Sunday, June 14, 2009

2 Pentecost


Readings are here.

Today's readings are mostly about growth and the innateness of growth in all of creation. The tree in Ezekiel, flourishing of the psalm, and of course the mustard seed in the gospel. Although it is in the nature of all things to grow, it is a particularly human trait to have an imagination that grows. We are born with imagination and with care and feeding and the nurture of God - those seeds of imagination and ideas take root and grow until our death and beyond.

Dolly Parton was interviewed in AARP Magazine this past month. She epitomizes for me how the seeds of her imagination and her dreams became reality. We know how she grew up in poverty, her father could not even read, but her family encouraged her.
During her teenage years Parton and her mother's brother, Bill Owens, also a songwriter, would venture into Nashville and try to get signed. "We used to come down in his rickety car any time we could beg, borrow, or steal enough money for gas," Parton remembers. "We'd clean up in service stations. I'd wash my hair in those old, cold sinks and put my makeup on in the mirrors in the car." Through it all, she says, "there wasn't ever a time I thought I wasn't going to make it."

But achieving her dream did not stop her, it did not end with her success. She kept on dreaming:
I wake up with new dreams every day. And the more you do, when you're a dreamer, the more everything creates other arenas you can go into. It's like a tree with many branches, and branches with many leaves."

She feeds her dreams, she prays, she looks for ways to give away her dreams to others so they can dream and live into their dreams.

We had our driveway asphalted last year which makes it much easier to plow the snow off of it. However, the little seeds that were buried under inches of asphalt are not deterred. They force their way through the weaker places and pop up through that seemingly impenetrable barrier. Most are weeds of the mustard family. The urge to grow is strong - stronger than death. We have the promise of eternal life. So the setbacks and mini-deaths can be overcome according to this promise. Even after death we are promised more life and growth.

In Pakistan Christians are a small minority and in many places it is illegal and dangerous to be a Christian, yet I was reading in Church Times that they feel they were placed there by God to be a force for God's reconciling love.
In this volatile setting, Christians — 85 per cent of whom work in menial jobs — provide care for all in need. “We are trying to recreate God’s love as we have experienced it in Jesus Christ, and those people of God are the Taliban and al-Qaeda and Christians, whoever they are. This is our heritage through mission, and it is our privilege. Our three or four health centres are services in diakonia.”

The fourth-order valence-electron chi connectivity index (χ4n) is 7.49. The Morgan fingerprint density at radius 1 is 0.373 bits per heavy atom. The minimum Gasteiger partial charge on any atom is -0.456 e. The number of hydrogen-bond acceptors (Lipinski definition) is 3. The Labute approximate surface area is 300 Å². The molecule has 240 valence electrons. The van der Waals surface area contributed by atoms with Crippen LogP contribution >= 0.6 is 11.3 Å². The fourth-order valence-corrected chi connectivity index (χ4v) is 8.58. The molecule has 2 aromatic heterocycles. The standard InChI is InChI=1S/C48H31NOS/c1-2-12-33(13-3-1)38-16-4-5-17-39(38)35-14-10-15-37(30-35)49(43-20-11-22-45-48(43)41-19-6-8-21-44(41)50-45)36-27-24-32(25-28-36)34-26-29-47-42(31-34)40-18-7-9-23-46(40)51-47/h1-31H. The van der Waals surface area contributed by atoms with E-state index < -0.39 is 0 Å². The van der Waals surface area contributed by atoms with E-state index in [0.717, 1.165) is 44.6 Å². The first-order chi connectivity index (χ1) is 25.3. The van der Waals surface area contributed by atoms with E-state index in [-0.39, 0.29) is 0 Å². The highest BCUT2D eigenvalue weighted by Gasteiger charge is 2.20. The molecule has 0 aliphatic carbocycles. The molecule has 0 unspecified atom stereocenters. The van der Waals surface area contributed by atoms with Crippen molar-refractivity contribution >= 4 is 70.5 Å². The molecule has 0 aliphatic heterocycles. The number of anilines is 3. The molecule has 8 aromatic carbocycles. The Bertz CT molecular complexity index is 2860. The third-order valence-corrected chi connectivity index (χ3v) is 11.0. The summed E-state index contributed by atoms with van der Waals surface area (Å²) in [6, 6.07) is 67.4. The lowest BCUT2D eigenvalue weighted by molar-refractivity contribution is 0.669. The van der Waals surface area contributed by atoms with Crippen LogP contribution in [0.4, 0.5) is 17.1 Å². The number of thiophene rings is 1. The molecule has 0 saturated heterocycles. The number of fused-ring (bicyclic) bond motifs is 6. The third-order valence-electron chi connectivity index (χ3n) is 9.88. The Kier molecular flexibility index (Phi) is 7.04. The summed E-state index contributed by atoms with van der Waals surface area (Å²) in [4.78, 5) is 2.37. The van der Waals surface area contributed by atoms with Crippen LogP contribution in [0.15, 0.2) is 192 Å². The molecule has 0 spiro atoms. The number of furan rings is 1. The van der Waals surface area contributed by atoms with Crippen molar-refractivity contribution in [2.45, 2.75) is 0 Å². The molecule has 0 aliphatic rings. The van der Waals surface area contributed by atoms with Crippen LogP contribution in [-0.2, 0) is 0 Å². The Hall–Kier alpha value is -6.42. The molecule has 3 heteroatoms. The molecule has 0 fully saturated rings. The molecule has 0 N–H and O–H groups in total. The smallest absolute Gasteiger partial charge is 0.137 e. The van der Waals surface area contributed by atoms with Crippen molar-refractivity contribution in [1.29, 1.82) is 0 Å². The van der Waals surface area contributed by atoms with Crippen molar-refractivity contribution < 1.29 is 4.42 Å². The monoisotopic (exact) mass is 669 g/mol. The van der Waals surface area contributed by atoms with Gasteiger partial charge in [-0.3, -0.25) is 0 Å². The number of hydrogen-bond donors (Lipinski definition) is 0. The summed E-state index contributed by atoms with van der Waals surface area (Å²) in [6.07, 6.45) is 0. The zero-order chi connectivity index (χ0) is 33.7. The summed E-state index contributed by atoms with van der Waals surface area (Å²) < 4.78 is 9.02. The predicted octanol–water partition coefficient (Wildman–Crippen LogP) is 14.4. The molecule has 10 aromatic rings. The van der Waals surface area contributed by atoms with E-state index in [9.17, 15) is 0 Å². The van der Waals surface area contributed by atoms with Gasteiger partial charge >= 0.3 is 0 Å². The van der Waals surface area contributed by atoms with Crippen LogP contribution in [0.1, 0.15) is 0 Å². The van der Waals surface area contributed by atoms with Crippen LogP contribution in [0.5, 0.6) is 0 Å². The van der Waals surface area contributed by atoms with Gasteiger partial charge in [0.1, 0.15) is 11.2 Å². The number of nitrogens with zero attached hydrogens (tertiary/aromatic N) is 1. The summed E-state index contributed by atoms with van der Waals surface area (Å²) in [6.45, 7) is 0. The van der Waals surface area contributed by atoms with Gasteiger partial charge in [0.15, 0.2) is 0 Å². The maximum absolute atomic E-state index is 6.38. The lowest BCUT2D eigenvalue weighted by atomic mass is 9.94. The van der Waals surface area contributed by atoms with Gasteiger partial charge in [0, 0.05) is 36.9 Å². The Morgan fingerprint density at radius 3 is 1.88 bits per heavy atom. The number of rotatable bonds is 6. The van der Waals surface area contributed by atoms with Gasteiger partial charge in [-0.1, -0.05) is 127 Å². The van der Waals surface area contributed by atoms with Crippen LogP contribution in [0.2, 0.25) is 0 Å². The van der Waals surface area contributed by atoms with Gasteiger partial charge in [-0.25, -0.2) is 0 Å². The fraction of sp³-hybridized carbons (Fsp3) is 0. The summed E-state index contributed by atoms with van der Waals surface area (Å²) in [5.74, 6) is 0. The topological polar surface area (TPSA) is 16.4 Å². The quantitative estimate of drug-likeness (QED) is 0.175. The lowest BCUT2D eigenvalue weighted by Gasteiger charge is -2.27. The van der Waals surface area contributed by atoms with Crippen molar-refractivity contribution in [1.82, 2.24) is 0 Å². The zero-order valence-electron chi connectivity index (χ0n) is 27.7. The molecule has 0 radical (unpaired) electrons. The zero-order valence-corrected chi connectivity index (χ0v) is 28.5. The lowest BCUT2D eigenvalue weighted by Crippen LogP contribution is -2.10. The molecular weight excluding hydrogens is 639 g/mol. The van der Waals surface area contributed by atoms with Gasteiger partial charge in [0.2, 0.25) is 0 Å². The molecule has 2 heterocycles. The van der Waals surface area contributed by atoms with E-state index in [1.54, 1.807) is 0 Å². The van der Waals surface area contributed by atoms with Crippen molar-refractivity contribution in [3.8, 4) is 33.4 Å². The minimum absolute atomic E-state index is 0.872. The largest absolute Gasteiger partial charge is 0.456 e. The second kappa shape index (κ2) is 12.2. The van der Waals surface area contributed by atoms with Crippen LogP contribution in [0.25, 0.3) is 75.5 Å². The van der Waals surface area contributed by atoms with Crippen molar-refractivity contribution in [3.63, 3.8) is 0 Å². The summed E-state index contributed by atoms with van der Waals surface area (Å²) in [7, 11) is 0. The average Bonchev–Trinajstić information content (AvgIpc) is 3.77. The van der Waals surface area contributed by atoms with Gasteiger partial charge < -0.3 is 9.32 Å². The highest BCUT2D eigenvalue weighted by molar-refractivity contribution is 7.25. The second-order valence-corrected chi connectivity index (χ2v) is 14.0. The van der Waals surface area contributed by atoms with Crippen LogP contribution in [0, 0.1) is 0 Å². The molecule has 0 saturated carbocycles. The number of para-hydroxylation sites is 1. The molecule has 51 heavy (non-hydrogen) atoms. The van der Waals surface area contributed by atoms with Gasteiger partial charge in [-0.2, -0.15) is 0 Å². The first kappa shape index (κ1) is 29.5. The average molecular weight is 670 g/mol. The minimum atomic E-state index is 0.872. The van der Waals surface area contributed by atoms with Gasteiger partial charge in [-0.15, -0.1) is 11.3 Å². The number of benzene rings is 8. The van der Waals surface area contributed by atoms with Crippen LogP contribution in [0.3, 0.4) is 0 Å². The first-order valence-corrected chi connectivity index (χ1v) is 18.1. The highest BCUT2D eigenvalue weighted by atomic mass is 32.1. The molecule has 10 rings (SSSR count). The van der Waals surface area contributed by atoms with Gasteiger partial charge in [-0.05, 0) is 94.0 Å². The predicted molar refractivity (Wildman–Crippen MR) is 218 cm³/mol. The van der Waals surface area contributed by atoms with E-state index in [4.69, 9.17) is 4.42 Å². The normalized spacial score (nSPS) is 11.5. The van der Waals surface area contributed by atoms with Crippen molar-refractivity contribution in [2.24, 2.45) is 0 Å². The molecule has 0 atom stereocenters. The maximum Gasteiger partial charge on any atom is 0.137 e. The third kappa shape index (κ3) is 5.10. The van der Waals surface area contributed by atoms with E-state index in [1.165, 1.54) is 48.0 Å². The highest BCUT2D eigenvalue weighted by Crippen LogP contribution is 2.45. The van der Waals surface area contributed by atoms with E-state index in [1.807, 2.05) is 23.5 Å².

He spoke of the work of six Lutheran women in a hall that they share with an al-Qaeda camp. “They are working in an area where even the bravest of the brave would shudder to go. We clean the wounds of the children, and that gives us the right to be of service there. But how do we serve others if we do not get support? This is why I yell at our global Christian siblings for support.”

Yet the Church faces great problems: “Legal discrimination against me on the basis of my religion — that I cannot tolerate. . . That is a crime against humanity, and that is what is being done to us. We are in the impossible situation of a slow death, a slow suffocation by prejudice, despite all our service. It is the challenge of our times. How do we co-exist in a situation of majority Islam?

“Our destiny is to exist as a Church and a people of God to encourage reconciled relationships. My challenge is that our destiny is to embrace the enemy — to smell the sweat of the enemy — and that is why God has supported us and places us there. We have not gone underground, and I am proud of that.”


This is definitely mustard seed living. We are called to witness in this way wherever we are planted. We are here in a small town in Wyoming. How can we be mustard seeds that grow and branch out and give shade for others to grow and branch out? How can we do this as individuals, as communities of faith?

2 comments:

Anonymous said...

Well done, especially on such a time crunch.

Andrew Cooley

Grandmère Mimi said...

The story of the Christians in Pakistan is powerful.

"How can we be mustard seeds...?" is an excellent question.